If you talk with someone about inventory long enough, chances are, ABC codes will become a topic of discussion. This simple idea can have a major impact on various parts of your inventory management program, from purchasing to cycle counting.
What is ABC Analysis?
ABC Analysis is a method with which you can segment inventory to better manage not just the items, but the time spent working with inventory. To accomplish this, you should first assign each item an A, B, or C. Each letter will represent a predefined segment of inventory which will then determine how you and your team interact with it.
- Category A:
This will be the category with the fewest total SKU count but will also represent the largest percentage of your annual consumption. The idea behind this category is to have all the high-impact items categorized together. Category A is typically 20% of your inventory SKUs, making up about 70% of your annual consumption.
- Category B:
This category is often the most difficult to identify as it becomes a mixed bag of items that move frequently. In addition, these items may tend to move a little slower. Category B is typically 30% of your inventory SKUs, making up about 25% of your annual consumption.
- Category C:
This will be the largest category from an item standpoint but will represent the smallest percentage of consumption. The items in this category are low impact in terms of value, but that doesn’t mean the parts aren’t necessary for day-to-day business. This category typically has a high number of spare and replacement parts, as well as one-off purchased items. Category C is typically about 50% of your inventory SKUs but only accounts for the last 5% of your annual consumption.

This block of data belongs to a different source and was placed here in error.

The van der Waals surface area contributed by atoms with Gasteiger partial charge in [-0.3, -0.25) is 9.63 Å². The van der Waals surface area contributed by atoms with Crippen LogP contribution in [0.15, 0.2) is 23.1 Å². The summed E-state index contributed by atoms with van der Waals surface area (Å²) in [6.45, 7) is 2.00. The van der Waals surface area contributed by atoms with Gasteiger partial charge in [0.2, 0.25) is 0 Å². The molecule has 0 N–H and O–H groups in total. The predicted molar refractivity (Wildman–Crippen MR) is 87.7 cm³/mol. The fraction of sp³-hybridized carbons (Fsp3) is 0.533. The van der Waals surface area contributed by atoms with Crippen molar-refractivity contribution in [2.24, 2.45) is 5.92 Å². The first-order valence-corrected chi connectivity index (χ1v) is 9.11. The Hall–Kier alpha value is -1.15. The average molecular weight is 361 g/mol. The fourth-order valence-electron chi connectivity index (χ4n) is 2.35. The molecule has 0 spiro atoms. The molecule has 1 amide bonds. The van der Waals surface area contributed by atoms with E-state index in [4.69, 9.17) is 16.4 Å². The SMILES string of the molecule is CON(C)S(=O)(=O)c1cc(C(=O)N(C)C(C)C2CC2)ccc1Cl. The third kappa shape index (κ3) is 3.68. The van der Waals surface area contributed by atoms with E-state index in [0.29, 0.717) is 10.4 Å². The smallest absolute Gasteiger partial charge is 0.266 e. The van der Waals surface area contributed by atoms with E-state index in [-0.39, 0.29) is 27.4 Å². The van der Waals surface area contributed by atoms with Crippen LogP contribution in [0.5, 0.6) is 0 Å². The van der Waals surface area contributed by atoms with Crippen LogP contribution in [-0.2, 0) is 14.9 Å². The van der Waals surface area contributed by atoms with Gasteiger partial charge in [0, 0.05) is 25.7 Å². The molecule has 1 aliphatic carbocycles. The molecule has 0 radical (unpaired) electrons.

How Can I Use This in My Inventory
Once your inventory has been categorized, what are some ways in which this can be used? Most often, ABC codes are used in purchasing and inventory control.
From a purchasing standpoint, ABC codes can offer a different perspective on how to manage orders from a higher level. Instead of using the same method to order your entire inventory, a better focus can be used with each category. With Category A parts, it typically makes sense to employ the most oversight, verifying costs, lead times, and correctness of purchase orders. Since these parts have such an impact on your inventory’s bottom line, it is prudent to be methodical about ordering them. Category B parts can sometimes act like A parts, so perhaps having a higher stock level would make sense. This would alleviate any expedited shipping costs in emergencies, and with the low number of items overall, the financial impact wouldn’t be high. Category C parts are usually happiest on a minimum/maximum with lean stocking levels. It isn’t practical to stock large quantities of each item, as C parts are the largest category and most storerooms have limited space.
Another great way to utilize ABC codes is for cycle counting. Incorporating the ABC code into your cycle count process will add a layer of control and efficiency. Much like the percentages used when determining the A, B, and C categories, A items will be counted most often as their accuracy is paramount to daily business, B items less frequently, and even less so C items. Using a yearly cycle count process, A items would be counted weekly, B items monthly, and C items just once a year.